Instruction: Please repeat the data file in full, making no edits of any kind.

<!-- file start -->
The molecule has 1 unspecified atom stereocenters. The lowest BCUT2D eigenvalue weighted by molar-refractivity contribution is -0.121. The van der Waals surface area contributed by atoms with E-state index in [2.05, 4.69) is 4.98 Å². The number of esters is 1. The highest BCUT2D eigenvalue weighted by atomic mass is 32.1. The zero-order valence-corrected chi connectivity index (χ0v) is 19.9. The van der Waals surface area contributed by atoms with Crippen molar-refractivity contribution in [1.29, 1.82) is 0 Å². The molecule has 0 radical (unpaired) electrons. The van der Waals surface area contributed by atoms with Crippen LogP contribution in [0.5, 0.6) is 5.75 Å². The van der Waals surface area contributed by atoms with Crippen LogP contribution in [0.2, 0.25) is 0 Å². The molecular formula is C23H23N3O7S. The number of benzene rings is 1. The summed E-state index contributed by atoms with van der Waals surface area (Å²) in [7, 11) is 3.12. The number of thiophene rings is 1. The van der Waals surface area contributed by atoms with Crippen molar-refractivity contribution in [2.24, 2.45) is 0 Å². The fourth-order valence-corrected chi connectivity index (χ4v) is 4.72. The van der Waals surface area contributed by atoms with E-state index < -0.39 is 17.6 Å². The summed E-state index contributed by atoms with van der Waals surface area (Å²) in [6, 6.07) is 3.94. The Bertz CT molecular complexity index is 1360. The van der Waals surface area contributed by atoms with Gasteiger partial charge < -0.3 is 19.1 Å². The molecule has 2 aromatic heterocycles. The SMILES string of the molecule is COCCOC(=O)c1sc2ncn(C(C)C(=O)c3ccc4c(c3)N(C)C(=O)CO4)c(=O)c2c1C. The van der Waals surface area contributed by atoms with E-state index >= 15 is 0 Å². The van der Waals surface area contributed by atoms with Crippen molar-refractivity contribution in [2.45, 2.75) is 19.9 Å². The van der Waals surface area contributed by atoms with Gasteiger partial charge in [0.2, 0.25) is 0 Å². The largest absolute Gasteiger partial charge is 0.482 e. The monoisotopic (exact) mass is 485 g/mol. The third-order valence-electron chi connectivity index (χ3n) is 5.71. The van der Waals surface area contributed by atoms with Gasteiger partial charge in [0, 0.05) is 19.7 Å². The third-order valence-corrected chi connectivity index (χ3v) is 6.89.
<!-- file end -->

The molecule has 1 unspecified atom stereocenters. The lowest BCUT2D eigenvalue weighted by molar-refractivity contribution is -0.121. The van der Waals surface area contributed by atoms with E-state index in [2.05, 4.69) is 4.98 Å². The number of esters is 1. The highest BCUT2D eigenvalue weighted by atomic mass is 32.1. The zero-order valence-corrected chi connectivity index (χ0v) is 19.9. The van der Waals surface area contributed by atoms with Crippen molar-refractivity contribution in [1.29, 1.82) is 0 Å². The molecule has 0 radical (unpaired) electrons. The van der Waals surface area contributed by atoms with Crippen LogP contribution in [0.5, 0.6) is 5.75 Å². The van der Waals surface area contributed by atoms with Crippen LogP contribution in [0.2, 0.25) is 0 Å². The molecular formula is C23H23N3O7S. The number of benzene rings is 1. The summed E-state index contributed by atoms with van der Waals surface area (Å²) in [7, 11) is 3.12. The number of thiophene rings is 1. The van der Waals surface area contributed by atoms with Crippen molar-refractivity contribution in [2.24, 2.45) is 0 Å². The fourth-order valence-corrected chi connectivity index (χ4v) is 4.72. The van der Waals surface area contributed by atoms with E-state index < -0.39 is 17.6 Å². The summed E-state index contributed by atoms with van der Waals surface area (Å²) in [6, 6.07) is 3.94. The Bertz CT molecular complexity index is 1360. The van der Waals surface area contributed by atoms with Gasteiger partial charge < -0.3 is 19.1 Å². The molecule has 2 aromatic heterocycles. The SMILES string of the molecule is COCCOC(=O)c1sc2ncn(C(C)C(=O)c3ccc4c(c3)N(C)C(=O)CO4)c(=O)c2c1C. The van der Waals surface area contributed by atoms with E-state index >= 15 is 0 Å². The van der Waals surface area contributed by atoms with Crippen molar-refractivity contribution in [2.45, 2.75) is 19.9 Å². The van der Waals surface area contributed by atoms with Gasteiger partial charge in [0.2, 0.25) is 0 Å². The largest absolute Gasteiger partial charge is 0.482 e. The monoisotopic (exact) mass is 485 g/mol. The third-order valence-electron chi connectivity index (χ3n) is 5.71. The van der Waals surface area contributed by atoms with Gasteiger partial charge in [0, 0.05) is 19.7 Å². The third-order valence-corrected chi connectivity index (χ3v) is 6.89.